A few things I need to remember (probably what this website is about, writing it down so I remember) is during take-off as soon as the nose lifts, I need to give left rudder to stop the plane from veering to the right as it does as a result of the rotating propeller. Prop creates a rotating air stream that pushes the plane in one direction, which needs to be compensated for with the rudder.
I might have mixed up my terms a bit last time. I thought the landing flare was when you pull up when you get low enough. That’s not right. There are 3 phases; descending, round out and flare.
To descend, you lower the engine power and keep the plane’s attitude aimed at the airstrip, resulting in the plane loosing altitude. Control the descend with the engine power and to a lesser extent with the elevator.
- Round out
Then when a few feet above the ground, gently pull the stick, so that you fly horizontal (not descending anymore). Pulling the stick will increase the angle of attack, resulting in a momentarily increase of the lift. This will decrease or even stop the descent. This is the round-out. This phase is a very short one compared to the other two, but essential, before initiating the flare.
The third phase, the flare, is where you pull the stick gently more and more while at the same time slowly reducing power if engine not already at idle as a result of the descend power setting. By pulling the stick more and more in the flare, you create a take-off attitude.
At some stage, the plane will stall and touch down with the main landing gear first. Continue pulling the stick more and more until at the limit, and basically wait for the nose to come down onto the ground.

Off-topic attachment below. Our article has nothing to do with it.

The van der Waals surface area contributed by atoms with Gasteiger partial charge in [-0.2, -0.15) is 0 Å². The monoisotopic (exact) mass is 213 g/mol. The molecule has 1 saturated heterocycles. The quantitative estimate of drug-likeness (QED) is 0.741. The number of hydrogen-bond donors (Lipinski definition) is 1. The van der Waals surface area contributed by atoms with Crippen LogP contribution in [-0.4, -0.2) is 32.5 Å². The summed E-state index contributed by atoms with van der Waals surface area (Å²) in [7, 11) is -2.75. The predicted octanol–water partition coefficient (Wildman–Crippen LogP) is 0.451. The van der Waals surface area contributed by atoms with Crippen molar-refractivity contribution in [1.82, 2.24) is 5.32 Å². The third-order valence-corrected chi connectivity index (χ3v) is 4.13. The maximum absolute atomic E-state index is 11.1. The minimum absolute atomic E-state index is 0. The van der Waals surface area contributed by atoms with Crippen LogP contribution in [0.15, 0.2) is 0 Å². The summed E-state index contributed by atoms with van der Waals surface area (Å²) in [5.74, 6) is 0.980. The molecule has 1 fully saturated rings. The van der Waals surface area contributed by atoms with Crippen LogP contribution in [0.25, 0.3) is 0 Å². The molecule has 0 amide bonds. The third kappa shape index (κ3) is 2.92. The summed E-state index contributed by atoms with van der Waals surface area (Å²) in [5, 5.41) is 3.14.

Descend, round-out and flare:
Round-out and flare:
Really enjoyed this lesson again, and with everything, but especially the landing, you need lots of practice, so that all these three phases, go perfect. Still need more practice, yes. Usually one or two parts of the landing go reasonably well, but one of the will not so good…..
And again to speed up or get more landings, we did most of our circuits at low altitude.
Yes all good fun !!!! 🙂 Oh yes. during one of the down wind lags, Easwaran, pulled the throttle, to simulate a engine failure. This was luckily (obviously well timed) just past the beginning of the runway.
I turned left, but was way to high so continued my base leg (last bit before turning into the final lag) a bit further, so basically made a bit of an s-curve to loose more height. If you have enough height, its just like a normal landing really except there is no engine you can use to slow the descend if you have to….